SOS Children’s Villages Norway: would you give your jacket to Johannes?
- Exhibited by
- Suzi Attree, corporate fundraising account manager, Helen & Douglas House
- March 16, 2017
- Medium of Communication
- Online, press
- Target Audience
- Individuals, awareness
- Type of Charity
- Children, youth & family. Aid and development.
- Country of Origin
- Date of first appearance
- February 2014
A filmed social experiment to raise awareness of the plight of refugees showed the generosity of strangers and resulted in thousands of krone in donations. NGOs often try shock tactics in order to get the public’s attention, but getting the audience to feel empathy rather than sympathy is that much harder.
Summary / objectives
The campaign aimed to help Syrian children and families during the winter by encouraging donations for jackets for them. They aimed to raise NOK 200,000, but ended with over 10 times that amount.
A social experiment was set up by SOS Children’s Villages Norway (SOS-barnebyer Norge) as part of the SOS Mayday action network to raise awareness about the thousands of children suffering in war-torn Syria.
It involved an 11-year-old boy - whose family are sponsors of SOS-barnebyer - sitting alone at a bus stop in the freezing cold telling commuters his jacket had been stolen to see how they would react. A heartbreaking scene, but the actions of the ordinary people who witnessed the plight of Johannes is both joyous and inspiring.
Throughout the day, more and more people offered Johannes their gloves and even the coats off their backs as they waited for their bus. According to Johannes, who volunteered for the experiment, only three people out of the dozens who came and sat at the bus stop made no effort to help him. He said
There were so many nice people. We filmed for two days, and I thought maybe only three or four of them would give me their jacket altogether. But there are many more who did it. Many more than those who are shown in the video.
A hidden camera captured the entire experiment. The video was uploaded to YouTube and shared on social media.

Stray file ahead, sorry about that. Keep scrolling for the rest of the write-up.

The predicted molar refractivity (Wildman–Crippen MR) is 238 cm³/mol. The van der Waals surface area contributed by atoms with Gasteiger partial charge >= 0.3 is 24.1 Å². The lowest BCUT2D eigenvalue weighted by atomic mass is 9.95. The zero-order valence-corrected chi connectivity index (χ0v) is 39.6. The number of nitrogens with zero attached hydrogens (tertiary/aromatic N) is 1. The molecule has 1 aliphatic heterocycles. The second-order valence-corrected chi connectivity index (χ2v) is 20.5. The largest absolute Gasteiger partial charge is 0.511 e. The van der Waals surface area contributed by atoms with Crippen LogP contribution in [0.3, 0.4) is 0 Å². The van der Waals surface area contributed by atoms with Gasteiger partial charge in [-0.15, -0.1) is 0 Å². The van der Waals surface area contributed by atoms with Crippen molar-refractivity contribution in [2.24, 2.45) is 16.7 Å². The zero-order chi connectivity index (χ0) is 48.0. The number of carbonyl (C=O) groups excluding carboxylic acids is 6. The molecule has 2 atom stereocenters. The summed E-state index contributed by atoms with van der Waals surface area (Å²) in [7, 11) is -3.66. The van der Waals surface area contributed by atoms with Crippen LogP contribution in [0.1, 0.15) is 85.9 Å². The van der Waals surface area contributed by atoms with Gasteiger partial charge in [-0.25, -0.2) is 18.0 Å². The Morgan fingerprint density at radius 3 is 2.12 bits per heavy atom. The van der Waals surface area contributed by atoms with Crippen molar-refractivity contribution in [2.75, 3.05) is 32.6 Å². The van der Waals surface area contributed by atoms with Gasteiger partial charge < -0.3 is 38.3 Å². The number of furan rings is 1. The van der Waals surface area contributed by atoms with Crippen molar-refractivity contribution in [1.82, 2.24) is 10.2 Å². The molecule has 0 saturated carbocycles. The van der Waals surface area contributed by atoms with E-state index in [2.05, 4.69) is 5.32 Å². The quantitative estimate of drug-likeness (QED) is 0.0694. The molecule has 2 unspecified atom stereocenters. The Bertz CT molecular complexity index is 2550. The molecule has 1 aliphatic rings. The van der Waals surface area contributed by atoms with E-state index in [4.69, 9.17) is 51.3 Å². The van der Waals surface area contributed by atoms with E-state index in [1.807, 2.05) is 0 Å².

Synne Rønning, from SOS-barnebyer helped to create the video. She says,
The campaign has worked as an eye opener - people who watch it ask themselves: What would I do? The goal was to touch upon the fear of becoming numb to crises that don't affect you directly.
It's hard not to be emotionally hit by the video. Instinctively, we offer help however we can when a suffering child is right in front of us. The ask at the end of the video flips this by turning Johannes into the embodiment of children in Syria and asking for a text (SMS) donation to buy a jacket for a freezing child.
The video quickly went viral, and has now been seen by over 13 million viewers - it is the biggest campaign viral to ever come out of Norway.
An article about the experiment became the most read article in Norway’s biggest national daily (Aftenposten) ever and the campaign has generated more than 800 articles and been on numerous TV and radio shows across the globe.
SOS-barnebyer had previously set a fundraising target of NOK 200,000, but ended with over 10 times the amount. This was enough to buy over 26,000 jackets. The money was used to buy winter clothing, blankets and other equipment that Syrian children and families needed to survive the winter and to assist in further efforts to distribute food and water. It also helped to create child-friendly zones where children can get psychological help, play and just simply be children.
The video was an eye-opener for people – it bridges the gap between our own neighbourhood and a crisis happening in a different country. It pulls out our common humanity and makes the distance between the donor and the cause, and the geographical distance, irrelevant. It is a very simple idea that draws on a basic human reaction – to help others more vulnerable than yourself.
Because the help was genuine, it makes you feel good to watch it and you want to be a part of it. Rather than guilt or sadness, it feels empowering to watch.
As above, characteristics.
The campaign should make us all think about how to make a community out of our donors and a community of donors out of everyone. It also focuses on one important characteristic – making the donor feel good. The details of what the money is exactly going to buy and for which specific group or crisis isn’t relevant – it pulls on our basic desires and empathy as people.
It makes the choice seem simple – not even a choice but an obvious course of action.
If we can feel good about a message we have created, it will make donors feel good.
How can you get your message across – what is the basic driver – not what you do but why? And what is the one clear, simple way you can get it across almost without words.
Creator / originator
SOS Children’s Villages Norway and Släger Kommunikasjon
Other relevant information
This case study was presented at I Wish I'd Thought Of That (IWITOT) London 2016 by Suzi Attree who was one of the audition winners for I Want To Talk At That and mentored by Kath Abrahams, Director of Engagement & Fundraising at Diabetes UK.